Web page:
Unreliable Utilities, Basket Making and New Fruit

plastic bag woven basketWe have experienced the joys of living in a developing country this week. For an unknown reason, the water was turned off for 24 hours on Monday. I'm not sure how widespread the outage was, maybe just our street or this town. The next couple of days the water was on but just a trickle. Just enough to occasionally flush the toilet and do dishes. Interspersed during this time was frequent power outages and internet outages. We hear different stories as to why the utilities aren't reliable. Some people say the local municipality is forced to conserve their resources and occasionally cut the power and water. Others say too much development has happened and the infrastructure and resources can't handle the demand.

All of this down time gave me the opportunity to finish my second plastic bag basket. The shape was unintentional, but in the process I learned how to do a stitch that decreases the size of the basket. The vase now sits on our outside dining table with a stick of bamboo and a tropical flower cut from nearby.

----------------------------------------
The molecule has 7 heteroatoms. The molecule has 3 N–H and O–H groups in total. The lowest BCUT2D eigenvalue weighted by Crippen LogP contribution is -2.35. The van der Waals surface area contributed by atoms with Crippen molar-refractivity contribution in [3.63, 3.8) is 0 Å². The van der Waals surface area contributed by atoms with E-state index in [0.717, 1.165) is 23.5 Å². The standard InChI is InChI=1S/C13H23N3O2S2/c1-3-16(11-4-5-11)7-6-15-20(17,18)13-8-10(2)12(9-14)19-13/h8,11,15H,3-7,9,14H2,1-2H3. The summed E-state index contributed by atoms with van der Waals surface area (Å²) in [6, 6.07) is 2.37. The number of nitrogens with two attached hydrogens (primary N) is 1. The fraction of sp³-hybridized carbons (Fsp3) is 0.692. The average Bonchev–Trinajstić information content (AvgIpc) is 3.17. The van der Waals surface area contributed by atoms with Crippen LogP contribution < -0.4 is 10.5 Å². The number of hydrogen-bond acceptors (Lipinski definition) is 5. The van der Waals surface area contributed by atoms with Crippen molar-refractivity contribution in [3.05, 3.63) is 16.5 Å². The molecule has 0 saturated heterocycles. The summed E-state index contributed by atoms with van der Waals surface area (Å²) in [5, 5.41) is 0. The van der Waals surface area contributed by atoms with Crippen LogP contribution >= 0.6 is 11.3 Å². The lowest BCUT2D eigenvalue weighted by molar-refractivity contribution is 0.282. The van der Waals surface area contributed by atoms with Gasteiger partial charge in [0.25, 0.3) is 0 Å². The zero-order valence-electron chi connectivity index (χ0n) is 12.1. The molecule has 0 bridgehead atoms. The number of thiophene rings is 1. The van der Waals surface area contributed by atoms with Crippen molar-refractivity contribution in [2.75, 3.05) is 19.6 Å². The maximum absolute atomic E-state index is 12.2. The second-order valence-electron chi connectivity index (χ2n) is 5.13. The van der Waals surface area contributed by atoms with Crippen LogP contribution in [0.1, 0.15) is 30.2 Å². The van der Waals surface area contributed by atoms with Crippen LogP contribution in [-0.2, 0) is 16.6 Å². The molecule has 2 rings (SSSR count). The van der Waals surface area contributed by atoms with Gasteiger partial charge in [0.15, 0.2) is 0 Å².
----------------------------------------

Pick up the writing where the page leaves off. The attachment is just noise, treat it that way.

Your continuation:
plastic bag woven basketGuanabanaTomorrow we leave for a five day trip to San Isidro de General where we will look at properties for sale. I will have a lot to blog about when I return so today I want to take this opportunity to post a few pictures of interesting tropical fruit. First is a strange green fruit called Guanabana. It grows on trees similar to Papaya. I have found that most delicious fruits require a lot of effort to prepare, this is one. Inside is an edible white pulp covered around poisonous seeds. The pulp needs to be scooped out and seeds squished out before enjoying. It has a acidic-sweet taste that I like. The fruit is so large (about 20 cm long) that the two of us can't eat the entire thing before it spoils. I found the already processed pulp in bottles at the grocery store which makes it easy to add to our daily smoothies.

cacao podNext fruit is Cacao. Everyone is familiar with chocolate. The ripe yellow pod houses the seeds used to make chocolate. Inside the fruit is a delicious white edible flesh around the seeds. The pod was incredibly inexpensive, I think the price was about US 40 cents. The price was right because there really wasn't much of the edible pulp. Both the Guanabana and Cacao grow in the humid tropical rain forests of Costa Rica.

cacao pod